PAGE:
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Landmark judgment on competition law challenge to pay-for-delay deals


The Court of Justice has given its judgment in Case C-307/18 Generics (UK) Ltd v Competition and Markets Authority, a preliminary ruling on whether agreements to settle patent litigation in the pharmaceutical sector may constitute infringements of competition law. The case arose from appeals to the Competition Appeal Tribunal (CAT), then referred to the CJEU for a preliminary ruling.

In February 2016 the CMA imposed fines totalling £44.99 million on GlaxoSmithKline, Generics (UK) and Alpharma for allegedly agreeing to make payments and other value transfers to delay the entry of generic competitors into the UK market for paroxetine, an anti-depressant medicine.

In June 2018 the CAT decided to refer ten questions to the CJEU asking whether a patent settlement agreement in the pharmaceutical sector may constitute a restriction of competition by object or effect, and whether entering into such agreements may constitute an abuse of a dominant position.

Of particular significance was the Court's answer to the CAT’s questions as to whether these agreements had the object of restricting competition. The Court held that settlement agreements whereby a manufacturer of generic medicines undertakes not to enter the market or challenge a patent in return for transfers of value have the object of restricting competition if it is clear that the net gain from the transfers of value can have no explanation other than the commercial interest of the parties not to engage in competition on the merits, and unless the settlement agreement is accompanied by proven pro-competitive effects capable of giving rise to a reasonable doubt that it causes a sufficient degree of harm to competition.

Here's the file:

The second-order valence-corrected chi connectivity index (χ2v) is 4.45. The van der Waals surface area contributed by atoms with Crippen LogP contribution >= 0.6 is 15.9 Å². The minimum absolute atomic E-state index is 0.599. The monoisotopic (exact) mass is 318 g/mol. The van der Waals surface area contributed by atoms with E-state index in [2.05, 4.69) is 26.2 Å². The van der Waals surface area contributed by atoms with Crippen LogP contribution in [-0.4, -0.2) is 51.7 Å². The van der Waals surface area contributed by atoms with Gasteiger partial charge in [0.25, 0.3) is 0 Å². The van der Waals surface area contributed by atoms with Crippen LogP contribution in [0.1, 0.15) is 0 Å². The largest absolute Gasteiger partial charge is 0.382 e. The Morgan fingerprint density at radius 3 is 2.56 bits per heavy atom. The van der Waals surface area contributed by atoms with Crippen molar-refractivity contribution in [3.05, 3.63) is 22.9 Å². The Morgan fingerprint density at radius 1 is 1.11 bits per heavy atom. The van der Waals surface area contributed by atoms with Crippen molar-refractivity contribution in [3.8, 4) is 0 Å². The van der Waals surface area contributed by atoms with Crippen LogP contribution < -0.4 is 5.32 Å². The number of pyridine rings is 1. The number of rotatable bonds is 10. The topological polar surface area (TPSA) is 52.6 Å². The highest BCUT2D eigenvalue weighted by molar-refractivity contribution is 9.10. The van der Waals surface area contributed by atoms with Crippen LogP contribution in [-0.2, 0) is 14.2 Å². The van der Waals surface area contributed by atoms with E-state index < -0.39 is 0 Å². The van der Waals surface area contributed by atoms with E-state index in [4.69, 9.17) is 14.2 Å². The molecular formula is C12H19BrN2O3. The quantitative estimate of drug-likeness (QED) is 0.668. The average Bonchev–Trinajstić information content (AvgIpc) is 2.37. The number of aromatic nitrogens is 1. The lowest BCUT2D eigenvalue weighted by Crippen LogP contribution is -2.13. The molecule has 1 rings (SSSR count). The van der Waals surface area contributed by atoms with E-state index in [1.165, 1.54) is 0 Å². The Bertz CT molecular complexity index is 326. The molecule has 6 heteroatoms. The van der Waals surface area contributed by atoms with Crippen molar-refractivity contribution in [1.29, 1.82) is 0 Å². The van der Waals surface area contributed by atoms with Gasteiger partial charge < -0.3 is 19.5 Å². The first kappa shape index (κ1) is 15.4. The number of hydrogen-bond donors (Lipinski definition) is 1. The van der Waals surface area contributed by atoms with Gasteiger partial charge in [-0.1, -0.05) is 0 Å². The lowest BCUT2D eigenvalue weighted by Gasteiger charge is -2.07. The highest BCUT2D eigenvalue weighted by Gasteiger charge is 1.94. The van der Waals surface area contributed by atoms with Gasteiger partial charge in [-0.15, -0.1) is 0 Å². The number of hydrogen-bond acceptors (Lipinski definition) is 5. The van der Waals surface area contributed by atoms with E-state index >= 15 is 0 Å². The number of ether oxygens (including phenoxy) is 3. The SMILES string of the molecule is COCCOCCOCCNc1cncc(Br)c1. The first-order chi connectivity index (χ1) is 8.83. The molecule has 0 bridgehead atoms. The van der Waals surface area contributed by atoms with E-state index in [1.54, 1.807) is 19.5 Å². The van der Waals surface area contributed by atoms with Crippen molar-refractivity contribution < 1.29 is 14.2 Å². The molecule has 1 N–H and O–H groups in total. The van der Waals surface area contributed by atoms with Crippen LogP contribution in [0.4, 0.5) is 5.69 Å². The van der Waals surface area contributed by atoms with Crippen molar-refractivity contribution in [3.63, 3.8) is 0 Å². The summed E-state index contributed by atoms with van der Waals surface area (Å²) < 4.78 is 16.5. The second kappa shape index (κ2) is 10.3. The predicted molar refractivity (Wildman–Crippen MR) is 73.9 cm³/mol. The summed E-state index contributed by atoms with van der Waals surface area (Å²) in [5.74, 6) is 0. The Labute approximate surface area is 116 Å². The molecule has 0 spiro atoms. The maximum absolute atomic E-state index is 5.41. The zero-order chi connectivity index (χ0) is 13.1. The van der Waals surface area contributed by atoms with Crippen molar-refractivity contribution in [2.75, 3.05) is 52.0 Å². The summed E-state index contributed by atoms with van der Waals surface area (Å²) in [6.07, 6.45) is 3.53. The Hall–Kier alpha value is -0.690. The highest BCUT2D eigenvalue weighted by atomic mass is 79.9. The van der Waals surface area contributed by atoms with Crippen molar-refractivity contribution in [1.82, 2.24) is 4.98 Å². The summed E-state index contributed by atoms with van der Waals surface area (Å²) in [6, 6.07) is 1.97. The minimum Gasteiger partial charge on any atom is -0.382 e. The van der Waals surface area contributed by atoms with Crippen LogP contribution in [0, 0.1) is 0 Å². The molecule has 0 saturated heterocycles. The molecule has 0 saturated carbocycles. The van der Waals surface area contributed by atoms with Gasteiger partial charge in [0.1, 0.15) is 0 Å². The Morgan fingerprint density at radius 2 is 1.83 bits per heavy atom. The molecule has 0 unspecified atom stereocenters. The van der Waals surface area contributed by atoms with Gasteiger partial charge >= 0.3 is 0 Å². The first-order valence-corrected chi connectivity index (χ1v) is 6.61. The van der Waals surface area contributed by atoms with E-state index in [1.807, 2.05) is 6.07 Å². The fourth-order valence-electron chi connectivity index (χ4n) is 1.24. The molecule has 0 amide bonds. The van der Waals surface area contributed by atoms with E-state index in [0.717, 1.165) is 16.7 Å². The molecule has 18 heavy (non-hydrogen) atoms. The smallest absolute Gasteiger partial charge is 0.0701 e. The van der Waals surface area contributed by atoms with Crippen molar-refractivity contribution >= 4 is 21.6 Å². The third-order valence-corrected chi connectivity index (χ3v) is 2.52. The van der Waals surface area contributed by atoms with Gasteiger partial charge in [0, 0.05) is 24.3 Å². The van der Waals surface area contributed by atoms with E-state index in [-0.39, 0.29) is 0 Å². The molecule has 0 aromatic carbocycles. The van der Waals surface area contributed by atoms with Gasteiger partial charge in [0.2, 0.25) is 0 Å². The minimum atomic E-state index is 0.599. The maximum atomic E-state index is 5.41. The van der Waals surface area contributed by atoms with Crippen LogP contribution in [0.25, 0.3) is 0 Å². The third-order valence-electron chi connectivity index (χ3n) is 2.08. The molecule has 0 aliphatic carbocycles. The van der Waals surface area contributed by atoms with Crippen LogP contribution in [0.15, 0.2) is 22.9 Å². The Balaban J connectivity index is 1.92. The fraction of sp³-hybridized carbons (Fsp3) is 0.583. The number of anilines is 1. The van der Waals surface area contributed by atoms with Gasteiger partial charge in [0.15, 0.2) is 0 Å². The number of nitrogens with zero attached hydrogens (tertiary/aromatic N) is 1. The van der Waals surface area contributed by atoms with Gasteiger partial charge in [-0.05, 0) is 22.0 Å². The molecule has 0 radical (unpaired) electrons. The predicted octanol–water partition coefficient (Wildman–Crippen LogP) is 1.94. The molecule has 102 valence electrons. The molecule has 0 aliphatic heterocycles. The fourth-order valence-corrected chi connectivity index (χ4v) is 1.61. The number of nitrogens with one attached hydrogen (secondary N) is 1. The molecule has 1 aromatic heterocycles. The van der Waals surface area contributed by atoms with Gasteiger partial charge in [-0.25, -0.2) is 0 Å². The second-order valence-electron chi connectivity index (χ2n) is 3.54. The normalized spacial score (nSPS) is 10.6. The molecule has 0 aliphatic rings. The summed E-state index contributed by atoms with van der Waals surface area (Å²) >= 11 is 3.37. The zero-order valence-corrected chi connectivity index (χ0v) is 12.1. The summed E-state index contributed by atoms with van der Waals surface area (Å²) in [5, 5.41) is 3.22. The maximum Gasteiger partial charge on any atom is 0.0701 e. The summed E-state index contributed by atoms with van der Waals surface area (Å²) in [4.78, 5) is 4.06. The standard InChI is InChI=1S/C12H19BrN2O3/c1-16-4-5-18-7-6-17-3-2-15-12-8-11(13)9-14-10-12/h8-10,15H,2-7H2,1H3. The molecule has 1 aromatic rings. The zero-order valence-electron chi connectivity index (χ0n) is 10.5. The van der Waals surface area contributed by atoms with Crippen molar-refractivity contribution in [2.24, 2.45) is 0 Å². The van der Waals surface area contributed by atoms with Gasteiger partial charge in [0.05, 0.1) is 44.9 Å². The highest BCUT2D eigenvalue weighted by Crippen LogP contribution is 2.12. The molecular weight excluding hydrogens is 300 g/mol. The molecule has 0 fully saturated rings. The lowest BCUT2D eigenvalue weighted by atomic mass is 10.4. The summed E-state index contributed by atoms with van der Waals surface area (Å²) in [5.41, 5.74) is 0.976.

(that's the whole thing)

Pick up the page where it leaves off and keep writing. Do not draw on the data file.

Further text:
The judgment also provides useful guidance on the concepts of potential competition, restrictions of competition by effect, the relevant product market and abuse of dominance.

The judgment is here.

James Flynn QC was instructed by CMS and appeared for GlaxoSmithKline; David Scannell and Charlotte Thomas are also acting for GlaxoSmithKline in the domestic proceedings before the CAT.

Sarah Ford QC was instructed by Macfarlanes LLP and appeared for Actavis.

Robert O’Donoghue QC was instructed by Clifford Chance and appeared for Xellia.

Marie Demetriou QC and David Bailey were instructed by and represented the CMA; Daniel Piccinin is also acting for the CMA in the domestic proceedings before the CAT.